Taking you back to the house I lived in Clarksburg PA, it was held together by staples, and had been built a long time ago very quickly and not very well. The windows would be iced up for weeks and sometimes for months during the winter. Every morning my Step Dad Bobby was off early to work, Mom soon followed him, and I was taught to get myself ready and out to the bus stop all by myself at 7 years old.

The year was 1977, it was the same winter as the big snow here in the eastern United States... Prior to moving on the farm the following spring, this was the house where I learned life's first lessons on banking off a coal fire and getting wood in, although it was just a few logs with my Step Dad, it seemed like hard work to me. 

That Christmas I got some presents that were factory made, shinny and new. That was the first year those round plastic disk sleds came out and those huge Styrofoam Airplanes.... I got one of each of those and some clothes. Materialism has been around a long time, and for kids, at least us, it was all about the numbers, how many gifts we got...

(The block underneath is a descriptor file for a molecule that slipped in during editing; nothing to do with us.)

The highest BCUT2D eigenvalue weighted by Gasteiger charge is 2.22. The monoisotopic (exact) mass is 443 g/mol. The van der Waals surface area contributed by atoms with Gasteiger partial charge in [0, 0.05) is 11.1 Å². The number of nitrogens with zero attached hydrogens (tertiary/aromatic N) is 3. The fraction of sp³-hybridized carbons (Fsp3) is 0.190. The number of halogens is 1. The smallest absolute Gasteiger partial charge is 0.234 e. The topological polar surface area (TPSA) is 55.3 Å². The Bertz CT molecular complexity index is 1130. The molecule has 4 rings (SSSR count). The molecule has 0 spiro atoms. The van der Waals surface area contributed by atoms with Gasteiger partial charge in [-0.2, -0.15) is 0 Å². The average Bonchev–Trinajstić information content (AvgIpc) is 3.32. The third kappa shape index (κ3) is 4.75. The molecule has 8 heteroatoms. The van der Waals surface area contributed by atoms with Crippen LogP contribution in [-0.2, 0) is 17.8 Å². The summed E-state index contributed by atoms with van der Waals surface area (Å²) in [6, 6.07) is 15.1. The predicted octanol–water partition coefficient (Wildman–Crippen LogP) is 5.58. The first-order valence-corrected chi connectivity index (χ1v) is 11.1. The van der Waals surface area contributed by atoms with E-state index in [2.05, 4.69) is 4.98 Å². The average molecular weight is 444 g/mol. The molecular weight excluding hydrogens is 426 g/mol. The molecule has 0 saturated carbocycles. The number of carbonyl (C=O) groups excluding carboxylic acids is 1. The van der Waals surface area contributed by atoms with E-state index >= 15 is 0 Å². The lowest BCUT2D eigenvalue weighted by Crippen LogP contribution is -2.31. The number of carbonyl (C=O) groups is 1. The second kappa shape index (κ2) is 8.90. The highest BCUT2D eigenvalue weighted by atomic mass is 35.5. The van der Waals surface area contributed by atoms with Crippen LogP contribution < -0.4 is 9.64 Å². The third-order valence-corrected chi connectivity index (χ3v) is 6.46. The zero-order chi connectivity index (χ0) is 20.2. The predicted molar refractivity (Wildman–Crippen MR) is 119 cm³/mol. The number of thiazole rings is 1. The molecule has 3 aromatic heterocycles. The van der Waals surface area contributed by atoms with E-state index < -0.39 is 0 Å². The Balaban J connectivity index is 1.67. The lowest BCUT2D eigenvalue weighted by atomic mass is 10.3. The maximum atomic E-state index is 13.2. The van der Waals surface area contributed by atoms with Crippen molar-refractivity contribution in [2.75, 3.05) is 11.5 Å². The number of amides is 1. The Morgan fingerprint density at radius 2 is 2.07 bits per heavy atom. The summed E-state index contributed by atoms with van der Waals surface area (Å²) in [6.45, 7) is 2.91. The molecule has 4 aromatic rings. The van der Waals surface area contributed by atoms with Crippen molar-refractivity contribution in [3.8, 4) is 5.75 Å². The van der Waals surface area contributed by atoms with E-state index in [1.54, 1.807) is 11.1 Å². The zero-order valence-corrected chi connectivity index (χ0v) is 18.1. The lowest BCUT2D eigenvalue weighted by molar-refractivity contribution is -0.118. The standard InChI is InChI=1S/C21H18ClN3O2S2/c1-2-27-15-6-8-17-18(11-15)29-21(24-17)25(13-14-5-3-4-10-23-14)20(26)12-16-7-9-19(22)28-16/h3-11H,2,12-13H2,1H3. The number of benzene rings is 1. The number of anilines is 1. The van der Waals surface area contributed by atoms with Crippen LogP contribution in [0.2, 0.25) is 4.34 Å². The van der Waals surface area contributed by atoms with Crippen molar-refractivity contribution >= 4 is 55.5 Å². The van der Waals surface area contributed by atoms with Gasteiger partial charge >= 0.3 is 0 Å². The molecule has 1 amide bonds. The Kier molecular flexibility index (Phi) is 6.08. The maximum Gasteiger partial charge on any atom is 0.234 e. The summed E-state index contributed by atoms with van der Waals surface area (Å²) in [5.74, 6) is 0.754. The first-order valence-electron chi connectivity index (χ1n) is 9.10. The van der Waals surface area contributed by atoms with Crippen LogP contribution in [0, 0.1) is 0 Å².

I didn't know this would be one of the best Christmases of my life, a time that I would reflect on for the rest of my life, forever. But that year, I tossed to the side the handmade wooden toys made for me by my Step Dad and Mom. I got a spaceship from the show Space 1999, carved and the landing feet were made from screws. I got a wooden truck, I smashed that thing up after months of rugged 7 y/o abuse, and a corn bag toss game. The bags were made from our old corduroy/blue jean  pants.

Perhaps things are tight and you might be considering making a couple gifts, do it... Don't worry about the shinny and new look. Because you may just be creating the best Christmas of a child's life forever.  It really isn't about the wrappers, it truly is about the love...